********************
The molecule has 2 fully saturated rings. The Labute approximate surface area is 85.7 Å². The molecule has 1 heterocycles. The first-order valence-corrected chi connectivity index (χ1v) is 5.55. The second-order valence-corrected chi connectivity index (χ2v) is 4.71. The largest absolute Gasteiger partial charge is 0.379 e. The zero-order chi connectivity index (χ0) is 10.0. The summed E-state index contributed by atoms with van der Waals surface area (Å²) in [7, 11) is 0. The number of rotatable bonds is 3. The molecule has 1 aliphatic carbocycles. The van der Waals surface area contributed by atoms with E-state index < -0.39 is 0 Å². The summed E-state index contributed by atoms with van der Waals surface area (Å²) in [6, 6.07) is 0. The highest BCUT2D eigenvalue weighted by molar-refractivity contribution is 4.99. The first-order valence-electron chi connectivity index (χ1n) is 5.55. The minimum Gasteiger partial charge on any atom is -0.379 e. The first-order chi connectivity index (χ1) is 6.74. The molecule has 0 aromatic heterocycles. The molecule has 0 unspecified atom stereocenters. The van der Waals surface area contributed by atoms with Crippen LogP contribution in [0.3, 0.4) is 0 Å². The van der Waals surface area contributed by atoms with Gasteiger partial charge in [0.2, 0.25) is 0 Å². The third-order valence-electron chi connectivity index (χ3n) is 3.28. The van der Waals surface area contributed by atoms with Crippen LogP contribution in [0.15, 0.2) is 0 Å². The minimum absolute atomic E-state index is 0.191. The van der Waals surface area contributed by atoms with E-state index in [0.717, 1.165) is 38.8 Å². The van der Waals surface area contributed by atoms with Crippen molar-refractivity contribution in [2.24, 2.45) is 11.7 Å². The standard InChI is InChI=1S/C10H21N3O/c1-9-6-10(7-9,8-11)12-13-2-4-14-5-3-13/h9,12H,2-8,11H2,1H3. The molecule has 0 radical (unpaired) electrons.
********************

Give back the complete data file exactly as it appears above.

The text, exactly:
The molecule has 2 fully saturated rings. The Labute approximate surface area is 85.7 Å². The molecule has 1 heterocycles. The first-order valence-corrected chi connectivity index (χ1v) is 5.55. The second-order valence-corrected chi connectivity index (χ2v) is 4.71. The largest absolute Gasteiger partial charge is 0.379 e. The zero-order chi connectivity index (χ0) is 10.0. The summed E-state index contributed by atoms with van der Waals surface area (Å²) in [7, 11) is 0. The number of rotatable bonds is 3. The molecule has 1 aliphatic carbocycles. The van der Waals surface area contributed by atoms with E-state index < -0.39 is 0 Å². The summed E-state index contributed by atoms with van der Waals surface area (Å²) in [6, 6.07) is 0. The highest BCUT2D eigenvalue weighted by molar-refractivity contribution is 4.99. The first-order valence-electron chi connectivity index (χ1n) is 5.55. The minimum Gasteiger partial charge on any atom is -0.379 e. The first-order chi connectivity index (χ1) is 6.74. The molecule has 0 aromatic heterocycles. The molecule has 0 unspecified atom stereocenters. The van der Waals surface area contributed by atoms with Crippen LogP contribution in [0.3, 0.4) is 0 Å². The van der Waals surface area contributed by atoms with Gasteiger partial charge in [0.2, 0.25) is 0 Å². The third-order valence-electron chi connectivity index (χ3n) is 3.28. The van der Waals surface area contributed by atoms with Crippen LogP contribution in [0.15, 0.2) is 0 Å². The minimum absolute atomic E-state index is 0.191. The van der Waals surface area contributed by atoms with E-state index in [0.717, 1.165) is 38.8 Å². The van der Waals surface area contributed by atoms with Crippen molar-refractivity contribution in [2.24, 2.45) is 11.7 Å². The standard InChI is InChI=1S/C10H21N3O/c1-9-6-10(7-9,8-11)12-13-2-4-14-5-3-13/h9,12H,2-8,11H2,1H3. The molecule has 0 radical (unpaired) electrons.